In an extract from his biography of Henning Berg, published in WSC 246, August 2007, Joachim Førsund visits Blackburn in 2004 with the defender

Henning Berg left Blackburn against his own wishes in the summer of 2003. He wanted to stay for another year, the fans wanted him there, the board and the players, too. The day before the last home game of the season, manager Graeme Souness told the local press that he was having a meeting with Berg in a few days to discuss a new contract.

The following Wednesday Henning went to his office. The meeting was over in two minutes. Souness told Henning that he was no longer wanted.

Henning walks around Blackburn Rovers' training complex in a cheerful mood. Things are smaller here than at United. The changing rooms smell worse. The carpets are run-down. The dress code less formal. In the cafeteria, Henning compliments the jovial fat chef on his soup. "Bottom of the Premier League, top of the soup league!" he says. Henning thanks the man in the laundry room for still having the giant poster of him up on the wall. He jokes with the physio who is doing sit-ups in the gym. He tells the club secretary that Gamst Pedersen's name is Morten, not Morton. Henning speaks with a flawless Lancashire accent. He laughs, he smiles. He goes from room to room, pops his head in here and there, says hello, tells people that he hasn't trained for three months and that his house in Oslo is finished at last. Henning seems relaxed in here. I've never seen him this relaxed. He's among his own.

We sit down in the cafeteria. It has huge windows facing the training ground, where Gamst Pedersen is having his first training session at his new club. A man in a blue sweater points and yells. It's Souness. Blackburn manager since 2001. He is 51 now, but has aged strikingly well – not a wrinkle on his face. I ask Henning if he wants to go outside and take a closer look at Gamst Pedersen, hear what Souness is telling him. Henning shakes his head. He can see it from here, he says, but it's really about the Blackburn manager. Henning doesn't like him.

Henning watches the training session, as Souness and his assistants yell and wave their arms. He tells me about Phil Boersma. He used to be the assistant to the physio at Liverpool. When Souness managed Galatasaray, Boersma was put in charge of warm-ups. When Souness took charge of Blackburn, he made Boersma head coach.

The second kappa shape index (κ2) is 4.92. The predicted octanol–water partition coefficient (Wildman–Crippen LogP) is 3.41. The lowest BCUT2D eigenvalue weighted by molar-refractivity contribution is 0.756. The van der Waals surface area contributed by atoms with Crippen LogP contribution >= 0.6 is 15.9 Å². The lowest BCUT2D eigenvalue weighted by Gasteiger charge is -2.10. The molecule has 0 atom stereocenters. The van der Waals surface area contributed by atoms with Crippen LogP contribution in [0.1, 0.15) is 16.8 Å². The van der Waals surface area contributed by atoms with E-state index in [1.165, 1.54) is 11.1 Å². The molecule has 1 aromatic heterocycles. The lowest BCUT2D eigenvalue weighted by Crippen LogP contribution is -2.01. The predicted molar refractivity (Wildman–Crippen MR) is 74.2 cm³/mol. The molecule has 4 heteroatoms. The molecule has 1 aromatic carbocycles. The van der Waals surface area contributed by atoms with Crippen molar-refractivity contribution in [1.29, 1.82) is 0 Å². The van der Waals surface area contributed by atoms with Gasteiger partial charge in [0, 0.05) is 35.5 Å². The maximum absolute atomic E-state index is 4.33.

"That's what Souness is like. He'll only associate himself with people who say ‘yes boss', coaches who wouldn't even be competent to coach Norwegian youth teams," Henning says.

Souness lets the club rot rather than lose face. In the last couple of years, David Dunn, Keith Gillespie, Andy Cole and Henning have all left Blackburn after falling out with him. The ­captain, Garry Flitcroft, isn't even on the bench and Henning's good friend Dwight Yorke, who came here from Manchester United in 2002, is also on his way out. Right now, Yorke is out there with his team-mates in training, but everyone knows it's just a matter of time.

It all began during training in March this year. Souness and Yorke ended up in an argument about an incident on the pitch. Souness threw off his tracksuit top and insisted on joining in and playing. He sometimes did, even though he was over 50. The players didn't have the courage to protest. They kicked off and the first thing Souness did was to chase after Yorke. The manager threw himself at his own player, studs first, kicked him at knee height with both feet and left Yorke lying on the grass. Yorke was carried off. Souness didn't comment on the tackle at all, he just insisted they played on.

Souness and Yorke haven't spoken to each other since. Yorke has hardly played. Souness left him out of the training camp this summer and told the press that Yorke, who in 1999 won the Treble with United and was considered one of the best forwards in Europe, would live to regret his unprofessional attitude when he got older. He's wasting his talent, Souness said.